Tehran is “blessed” with quite a few politicians who are exemplary at saying one thing and meaning something totally different.
Zarif, who until now had steered clear of the issue of human rights, just like Rouhani, finally opened his mouth on the issue and the results could have been funny if they were not so sad: According to Zarif, not only are people in Iran “not jailed for their opinions” but it seems that Tehran actually has a “plan to improve human rights”.
Zarif is “breathtaking” in his hypocrisy” as was headlined in this article.
“Freedom of Opinion” in Tehran
Let’s start with the first statement: Does this mean that all of the political dissidents, journalists, bloggers, activists and opposition leaders that have been or still are in jail (or house arrest) – simply don’t exist?
- Has Sohel Arabi, a facebook blogger on death row because of posting content critical of the regime, ceased to exist?
- Has Nasrin Sotoodeh, a lawyer activist imprisoned for attending a protest agains tacid throwing at women, evaporated?
- Are the hundreds of social media users picked up through the government spying system “Ankaboot” (Spider) non existent?
- Have the opposition leaders Karroubi and Mousavi who are under house arrest since 2009 disappeared?
The list is as long as the people in jail (or released from jail) but you get the point. Zarif would want us to believe that these people are in jail because they broke the law and not because of their opinions. But what is the difference between the regime and its laws if expressing an opinion diverse from the regime’s is illegal?
Tehran’s “Plan” for Human Rights
The last time Rouhani really said anything about changing the state of human rights in Iran was on his campaign trail to the presidency. But since he became president, he has focused on foreign policy or specifically, getting rid of the nuclear sanctions.
Rouhani is ready to talk about every issue you can think of, but when it comes to human rights, he simply zips up. His first year in office may have brought Iran out of isolation but the state of human rights went from bad to worst. In 2014, there were over 750 executions and 2015 is looking like a record breaker with over 1,000 estimated executions.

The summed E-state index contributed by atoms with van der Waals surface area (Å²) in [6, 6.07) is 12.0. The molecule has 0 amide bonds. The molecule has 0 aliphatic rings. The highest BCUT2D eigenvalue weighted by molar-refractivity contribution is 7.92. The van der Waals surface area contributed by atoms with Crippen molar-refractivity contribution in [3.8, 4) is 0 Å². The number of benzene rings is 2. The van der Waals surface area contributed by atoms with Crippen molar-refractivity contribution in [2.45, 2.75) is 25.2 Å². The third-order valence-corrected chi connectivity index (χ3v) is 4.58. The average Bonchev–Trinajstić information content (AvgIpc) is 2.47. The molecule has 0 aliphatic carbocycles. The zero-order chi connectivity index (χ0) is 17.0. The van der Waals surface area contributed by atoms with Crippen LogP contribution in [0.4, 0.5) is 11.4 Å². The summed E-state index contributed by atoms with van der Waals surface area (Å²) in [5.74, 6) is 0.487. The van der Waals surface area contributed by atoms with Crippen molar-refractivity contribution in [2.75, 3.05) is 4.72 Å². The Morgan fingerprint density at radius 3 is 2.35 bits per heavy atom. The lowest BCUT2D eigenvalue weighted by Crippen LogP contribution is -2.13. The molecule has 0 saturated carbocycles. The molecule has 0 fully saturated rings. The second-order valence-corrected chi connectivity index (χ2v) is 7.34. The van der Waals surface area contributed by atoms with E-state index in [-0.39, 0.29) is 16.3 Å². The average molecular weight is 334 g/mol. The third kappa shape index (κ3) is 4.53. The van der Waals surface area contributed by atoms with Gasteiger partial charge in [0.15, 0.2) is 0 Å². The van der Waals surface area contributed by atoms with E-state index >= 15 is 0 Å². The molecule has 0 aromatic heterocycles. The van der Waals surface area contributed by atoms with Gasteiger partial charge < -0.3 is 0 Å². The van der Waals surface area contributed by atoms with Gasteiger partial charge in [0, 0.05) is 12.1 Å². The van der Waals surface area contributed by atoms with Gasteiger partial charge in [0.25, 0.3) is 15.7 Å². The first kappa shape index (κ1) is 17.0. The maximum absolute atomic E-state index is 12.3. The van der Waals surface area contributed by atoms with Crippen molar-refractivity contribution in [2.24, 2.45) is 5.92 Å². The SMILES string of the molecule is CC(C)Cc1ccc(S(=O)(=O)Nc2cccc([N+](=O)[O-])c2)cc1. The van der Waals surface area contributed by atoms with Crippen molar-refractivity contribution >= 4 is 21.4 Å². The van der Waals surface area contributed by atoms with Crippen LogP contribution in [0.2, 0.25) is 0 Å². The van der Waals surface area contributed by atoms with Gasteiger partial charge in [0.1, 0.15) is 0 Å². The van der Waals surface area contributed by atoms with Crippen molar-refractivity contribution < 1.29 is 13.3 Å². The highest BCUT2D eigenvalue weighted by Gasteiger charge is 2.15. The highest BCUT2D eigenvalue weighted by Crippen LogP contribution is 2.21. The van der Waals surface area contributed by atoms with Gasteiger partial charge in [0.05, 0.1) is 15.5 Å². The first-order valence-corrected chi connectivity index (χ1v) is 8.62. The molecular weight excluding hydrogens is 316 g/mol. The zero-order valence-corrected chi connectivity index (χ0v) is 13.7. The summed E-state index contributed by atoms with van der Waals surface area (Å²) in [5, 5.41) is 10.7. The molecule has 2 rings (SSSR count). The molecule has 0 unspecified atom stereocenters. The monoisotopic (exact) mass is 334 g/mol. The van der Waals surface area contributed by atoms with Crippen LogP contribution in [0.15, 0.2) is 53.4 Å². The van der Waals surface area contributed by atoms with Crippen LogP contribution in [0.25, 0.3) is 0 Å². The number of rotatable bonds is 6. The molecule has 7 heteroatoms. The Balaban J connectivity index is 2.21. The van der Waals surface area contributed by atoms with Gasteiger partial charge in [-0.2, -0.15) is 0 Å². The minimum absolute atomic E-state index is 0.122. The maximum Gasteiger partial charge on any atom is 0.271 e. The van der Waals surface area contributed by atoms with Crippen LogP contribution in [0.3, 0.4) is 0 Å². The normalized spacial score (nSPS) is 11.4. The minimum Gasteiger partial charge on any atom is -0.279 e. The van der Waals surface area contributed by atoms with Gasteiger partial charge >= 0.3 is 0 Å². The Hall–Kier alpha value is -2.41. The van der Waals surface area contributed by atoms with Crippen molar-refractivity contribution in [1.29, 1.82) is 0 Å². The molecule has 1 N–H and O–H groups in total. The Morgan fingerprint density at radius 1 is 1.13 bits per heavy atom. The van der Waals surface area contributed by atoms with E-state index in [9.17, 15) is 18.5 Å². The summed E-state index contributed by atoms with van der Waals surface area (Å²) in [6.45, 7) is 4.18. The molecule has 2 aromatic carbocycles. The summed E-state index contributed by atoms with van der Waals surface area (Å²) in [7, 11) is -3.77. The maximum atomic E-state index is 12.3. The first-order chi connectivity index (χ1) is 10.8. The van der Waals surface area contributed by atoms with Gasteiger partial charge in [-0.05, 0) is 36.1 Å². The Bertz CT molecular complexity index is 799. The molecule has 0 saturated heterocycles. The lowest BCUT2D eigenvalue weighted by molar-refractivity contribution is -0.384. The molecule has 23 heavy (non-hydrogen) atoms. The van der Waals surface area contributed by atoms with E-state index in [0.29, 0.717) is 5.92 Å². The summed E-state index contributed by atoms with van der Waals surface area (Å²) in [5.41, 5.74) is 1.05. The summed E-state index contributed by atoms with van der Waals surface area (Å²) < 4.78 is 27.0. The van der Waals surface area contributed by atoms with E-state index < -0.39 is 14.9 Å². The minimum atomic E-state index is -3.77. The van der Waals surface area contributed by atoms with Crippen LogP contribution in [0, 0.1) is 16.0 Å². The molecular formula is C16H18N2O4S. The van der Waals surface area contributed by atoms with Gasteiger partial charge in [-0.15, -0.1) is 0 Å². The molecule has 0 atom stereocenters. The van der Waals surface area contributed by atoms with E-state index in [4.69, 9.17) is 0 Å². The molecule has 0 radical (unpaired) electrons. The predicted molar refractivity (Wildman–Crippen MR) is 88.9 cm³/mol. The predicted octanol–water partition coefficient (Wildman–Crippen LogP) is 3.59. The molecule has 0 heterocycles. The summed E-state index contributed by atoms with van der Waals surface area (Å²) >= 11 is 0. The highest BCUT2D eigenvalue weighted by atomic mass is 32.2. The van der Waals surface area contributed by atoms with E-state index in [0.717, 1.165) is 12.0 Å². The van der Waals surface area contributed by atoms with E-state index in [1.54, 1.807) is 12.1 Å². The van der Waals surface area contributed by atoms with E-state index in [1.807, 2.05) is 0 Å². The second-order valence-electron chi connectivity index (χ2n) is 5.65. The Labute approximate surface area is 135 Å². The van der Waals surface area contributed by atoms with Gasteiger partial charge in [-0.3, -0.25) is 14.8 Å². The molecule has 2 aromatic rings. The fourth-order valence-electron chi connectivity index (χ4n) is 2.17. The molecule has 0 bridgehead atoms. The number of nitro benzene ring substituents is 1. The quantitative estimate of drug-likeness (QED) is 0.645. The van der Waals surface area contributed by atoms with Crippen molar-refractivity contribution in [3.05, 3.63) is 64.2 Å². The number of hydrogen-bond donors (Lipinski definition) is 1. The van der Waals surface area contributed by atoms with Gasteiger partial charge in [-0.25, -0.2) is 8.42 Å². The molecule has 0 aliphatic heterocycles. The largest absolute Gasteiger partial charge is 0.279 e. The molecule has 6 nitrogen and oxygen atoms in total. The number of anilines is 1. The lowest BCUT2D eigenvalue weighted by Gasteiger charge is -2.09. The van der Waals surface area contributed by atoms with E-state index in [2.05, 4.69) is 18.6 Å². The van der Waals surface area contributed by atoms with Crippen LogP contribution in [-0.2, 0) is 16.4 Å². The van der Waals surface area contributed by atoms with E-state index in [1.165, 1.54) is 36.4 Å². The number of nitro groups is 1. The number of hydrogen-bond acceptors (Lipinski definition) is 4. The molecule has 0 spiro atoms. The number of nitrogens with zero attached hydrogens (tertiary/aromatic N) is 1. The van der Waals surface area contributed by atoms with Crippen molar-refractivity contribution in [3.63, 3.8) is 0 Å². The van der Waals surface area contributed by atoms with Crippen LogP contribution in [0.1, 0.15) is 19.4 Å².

So what, exactl,y is this miraculous plan which is making human rights worst instead of better? Why isn’t this plan publicized in order to understand what exactly is being planned and what is the timeline? Don’t hold your breath for an answer….
Lies, Denials and Accusations
In the context of lies, denials and accusations, the first that come to mind are the Larijani brothers-in-lies, Sadeq (judiciary chief) and Javad (human rights chief) who systematically deny that Iran even has a human rights problem. Here are a few snippets from Javad’s speech at the last UPR that might make someone think that Iran is actually Norway or New Zealand:
- “The will of the people shall be the basis of authority of the government”.
- Tehran “genuinely and meaningfully” involves its citizens “without any discrimination of any kind”.
- Iran creates and maintains the “necessary measures for the protection of the rights of the vulnerable groups” (especially women and children).
- There are no forced legal marriages of children in Iran.
- All Iranian nationals are “equal before the law”, “have the right to choose their own lawyers” and can count on “the presumption of innocence”.
- Iran prohibits the use of torture and arbitrary arrest.
- Iran has “continuously worked for the promotion of human rights ” (with the UN).
- Iran “adheres to renouncement of all forms of violence” and calls for unity in “combatting all forms of terrorism and extremism”.